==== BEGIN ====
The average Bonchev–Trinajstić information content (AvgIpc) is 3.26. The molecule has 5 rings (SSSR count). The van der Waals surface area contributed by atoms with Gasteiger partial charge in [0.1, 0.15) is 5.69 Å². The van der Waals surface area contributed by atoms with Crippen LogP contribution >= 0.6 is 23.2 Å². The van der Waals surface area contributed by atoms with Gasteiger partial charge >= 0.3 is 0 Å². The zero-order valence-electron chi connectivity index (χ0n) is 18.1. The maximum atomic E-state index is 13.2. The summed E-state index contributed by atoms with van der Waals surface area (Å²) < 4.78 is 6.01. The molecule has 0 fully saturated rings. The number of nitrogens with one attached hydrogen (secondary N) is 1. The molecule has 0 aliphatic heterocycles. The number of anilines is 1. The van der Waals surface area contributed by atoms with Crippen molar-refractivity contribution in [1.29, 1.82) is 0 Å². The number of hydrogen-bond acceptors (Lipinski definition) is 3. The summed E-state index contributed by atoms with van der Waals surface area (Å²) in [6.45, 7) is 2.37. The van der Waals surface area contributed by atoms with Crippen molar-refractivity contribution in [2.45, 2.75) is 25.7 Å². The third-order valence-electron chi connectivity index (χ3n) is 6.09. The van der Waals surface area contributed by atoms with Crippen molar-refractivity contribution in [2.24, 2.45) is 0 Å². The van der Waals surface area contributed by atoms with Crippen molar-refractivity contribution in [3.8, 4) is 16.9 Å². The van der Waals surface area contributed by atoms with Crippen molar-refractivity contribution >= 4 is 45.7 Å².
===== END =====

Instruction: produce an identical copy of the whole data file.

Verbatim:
The average Bonchev–Trinajstić information content (AvgIpc) is 3.26. The molecule has 5 rings (SSSR count). The van der Waals surface area contributed by atoms with Gasteiger partial charge in [0.1, 0.15) is 5.69 Å². The van der Waals surface area contributed by atoms with Crippen LogP contribution >= 0.6 is 23.2 Å². The van der Waals surface area contributed by atoms with Gasteiger partial charge >= 0.3 is 0 Å². The zero-order valence-electron chi connectivity index (χ0n) is 18.1. The maximum atomic E-state index is 13.2. The summed E-state index contributed by atoms with van der Waals surface area (Å²) < 4.78 is 6.01. The molecule has 0 fully saturated rings. The number of nitrogens with one attached hydrogen (secondary N) is 1. The molecule has 0 aliphatic heterocycles. The number of anilines is 1. The van der Waals surface area contributed by atoms with Crippen molar-refractivity contribution in [1.29, 1.82) is 0 Å². The number of hydrogen-bond acceptors (Lipinski definition) is 3. The summed E-state index contributed by atoms with van der Waals surface area (Å²) in [6.45, 7) is 2.37. The van der Waals surface area contributed by atoms with Crippen molar-refractivity contribution in [2.45, 2.75) is 25.7 Å². The third-order valence-electron chi connectivity index (χ3n) is 6.09. The van der Waals surface area contributed by atoms with Crippen molar-refractivity contribution in [2.24, 2.45) is 0 Å². The van der Waals surface area contributed by atoms with Crippen molar-refractivity contribution in [3.8, 4) is 16.9 Å². The van der Waals surface area contributed by atoms with Crippen molar-refractivity contribution >= 4 is 45.7 Å².